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Systems, Cognitive, and Computational Neuroscience

The human brain is a network of 10 11 neurons with 1015 connections, making it the most complex system in the universe. Systems/cognitive neuroscience is the study of how information processing in this vast neural network gives rise to perception, memory, abstract thought, complex behavior, and consciousness itself. This is the mind/body problem, debated by philosophers for millennia, now accessible to empirical inquiry, and one of the great remaining scientific frontiers. Johns Hopkins has an unusual concentration of systems/cognitive laboratories, with a focus on quantitative, network-level understanding of cognitive information processing. Experimental tools include neurophysiology, brain imaging, and psychophysics. Analytical approaches involve systems identification, dimensionality reduction, information theory, and network modeling. One major area of interest is how visual and tactile information processing leads to perception and understanding of two- and three-dimensional objects. Another focus is on neural processing and recognition of speech and other complex sounds. Other laboratories study neural mechanisms of attention, memory formation, motor learning, decision-making and executive control of behavior.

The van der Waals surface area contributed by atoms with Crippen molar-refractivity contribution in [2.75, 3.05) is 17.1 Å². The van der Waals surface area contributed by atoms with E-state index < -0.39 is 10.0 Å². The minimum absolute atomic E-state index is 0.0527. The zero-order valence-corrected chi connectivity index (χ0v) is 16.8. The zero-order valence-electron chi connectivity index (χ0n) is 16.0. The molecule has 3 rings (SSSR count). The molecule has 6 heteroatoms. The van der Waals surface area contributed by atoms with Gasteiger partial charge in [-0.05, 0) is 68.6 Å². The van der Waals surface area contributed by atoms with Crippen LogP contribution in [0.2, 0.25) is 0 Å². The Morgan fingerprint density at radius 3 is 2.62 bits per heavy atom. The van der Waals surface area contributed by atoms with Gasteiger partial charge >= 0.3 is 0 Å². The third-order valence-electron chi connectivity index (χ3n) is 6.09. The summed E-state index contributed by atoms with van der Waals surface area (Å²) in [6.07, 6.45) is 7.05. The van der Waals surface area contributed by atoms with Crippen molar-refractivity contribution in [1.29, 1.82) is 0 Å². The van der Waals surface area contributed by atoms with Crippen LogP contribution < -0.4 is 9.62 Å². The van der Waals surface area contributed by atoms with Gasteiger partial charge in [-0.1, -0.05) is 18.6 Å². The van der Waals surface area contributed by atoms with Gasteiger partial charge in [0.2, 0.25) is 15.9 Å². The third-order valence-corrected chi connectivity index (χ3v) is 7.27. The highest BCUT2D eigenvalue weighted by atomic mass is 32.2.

Ed Connor

Shape Processing in Higher Level Visual Cortex

Stewart Hendry

Functional Organization of the Primate Visual System

Alfredo Kirkwood

Mechanisms of Cortical Modification

James Knierim

Behavioral Neurophysiology of the Hippocampal Formation

Hey-Kyoung Lee

Cellular/molecular mechanisms of synaptic plasticity underlying memory formation

Ernst Niebur

Computational Neuroscience

Kristina Nielsen

Neural circuits underlying object recognition

Veit Stuphorn

Neurophysiological Mechanisms of Decision Making and Self-control

Rudiger von der Heydt

Neural Mechanisms of Visual Perception

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